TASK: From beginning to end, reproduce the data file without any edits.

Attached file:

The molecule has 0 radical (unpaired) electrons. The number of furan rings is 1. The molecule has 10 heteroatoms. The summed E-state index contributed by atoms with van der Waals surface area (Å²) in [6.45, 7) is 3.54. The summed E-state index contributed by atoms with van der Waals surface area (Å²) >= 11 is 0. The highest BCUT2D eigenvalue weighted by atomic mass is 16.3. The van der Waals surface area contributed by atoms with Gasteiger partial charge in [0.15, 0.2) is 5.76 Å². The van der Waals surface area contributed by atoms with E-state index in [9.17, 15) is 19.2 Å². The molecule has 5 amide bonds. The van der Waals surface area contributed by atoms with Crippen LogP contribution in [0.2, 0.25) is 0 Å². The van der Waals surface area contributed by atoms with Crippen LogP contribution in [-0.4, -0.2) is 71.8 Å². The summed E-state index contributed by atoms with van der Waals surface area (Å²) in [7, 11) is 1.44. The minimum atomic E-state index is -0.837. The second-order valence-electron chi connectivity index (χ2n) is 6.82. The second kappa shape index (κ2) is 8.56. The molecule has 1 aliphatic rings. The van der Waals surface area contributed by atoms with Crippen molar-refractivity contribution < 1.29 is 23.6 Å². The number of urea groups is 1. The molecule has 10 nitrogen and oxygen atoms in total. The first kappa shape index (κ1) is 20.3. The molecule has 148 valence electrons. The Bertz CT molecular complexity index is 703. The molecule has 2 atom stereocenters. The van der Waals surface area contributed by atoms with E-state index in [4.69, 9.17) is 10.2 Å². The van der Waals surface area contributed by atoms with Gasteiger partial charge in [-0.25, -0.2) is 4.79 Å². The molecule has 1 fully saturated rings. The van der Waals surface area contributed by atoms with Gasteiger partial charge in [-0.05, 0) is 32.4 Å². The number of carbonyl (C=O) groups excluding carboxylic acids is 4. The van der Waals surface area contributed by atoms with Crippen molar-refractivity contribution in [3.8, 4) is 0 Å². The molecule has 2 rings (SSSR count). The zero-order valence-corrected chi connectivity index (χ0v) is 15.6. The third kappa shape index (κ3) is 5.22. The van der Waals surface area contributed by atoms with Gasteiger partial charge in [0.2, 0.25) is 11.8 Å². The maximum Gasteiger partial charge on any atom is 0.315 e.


The molecule has 0 radical (unpaired) electrons. The number of furan rings is 1. The molecule has 10 heteroatoms. The summed E-state index contributed by atoms with van der Waals surface area (Å²) in [6.45, 7) is 3.54. The summed E-state index contributed by atoms with van der Waals surface area (Å²) >= 11 is 0. The highest BCUT2D eigenvalue weighted by atomic mass is 16.3. The van der Waals surface area contributed by atoms with Gasteiger partial charge in [0.15, 0.2) is 5.76 Å². The van der Waals surface area contributed by atoms with E-state index in [9.17, 15) is 19.2 Å². The molecule has 5 amide bonds. The van der Waals surface area contributed by atoms with Crippen LogP contribution in [0.2, 0.25) is 0 Å². The van der Waals surface area contributed by atoms with Crippen LogP contribution in [-0.4, -0.2) is 71.8 Å². The summed E-state index contributed by atoms with van der Waals surface area (Å²) in [7, 11) is 1.44. The minimum atomic E-state index is -0.837. The second-order valence-electron chi connectivity index (χ2n) is 6.82. The second kappa shape index (κ2) is 8.56. The molecule has 1 aliphatic rings. The van der Waals surface area contributed by atoms with Crippen molar-refractivity contribution < 1.29 is 23.6 Å². The number of urea groups is 1. The molecule has 10 nitrogen and oxygen atoms in total. The first kappa shape index (κ1) is 20.3. The molecule has 148 valence electrons. The Bertz CT molecular complexity index is 703. The molecule has 2 atom stereocenters. The van der Waals surface area contributed by atoms with E-state index in [4.69, 9.17) is 10.2 Å². The van der Waals surface area contributed by atoms with Gasteiger partial charge in [-0.25, -0.2) is 4.79 Å². The molecule has 1 fully saturated rings. The van der Waals surface area contributed by atoms with Gasteiger partial charge in [-0.05, 0) is 32.4 Å². The number of carbonyl (C=O) groups excluding carboxylic acids is 4. The van der Waals surface area contributed by atoms with Crippen molar-refractivity contribution in [3.8, 4) is 0 Å². The molecule has 2 rings (SSSR count). The zero-order valence-corrected chi connectivity index (χ0v) is 15.6. The third kappa shape index (κ3) is 5.22. The van der Waals surface area contributed by atoms with Gasteiger partial charge in [0.2, 0.25) is 11.8 Å². The maximum Gasteiger partial charge on any atom is 0.315 e.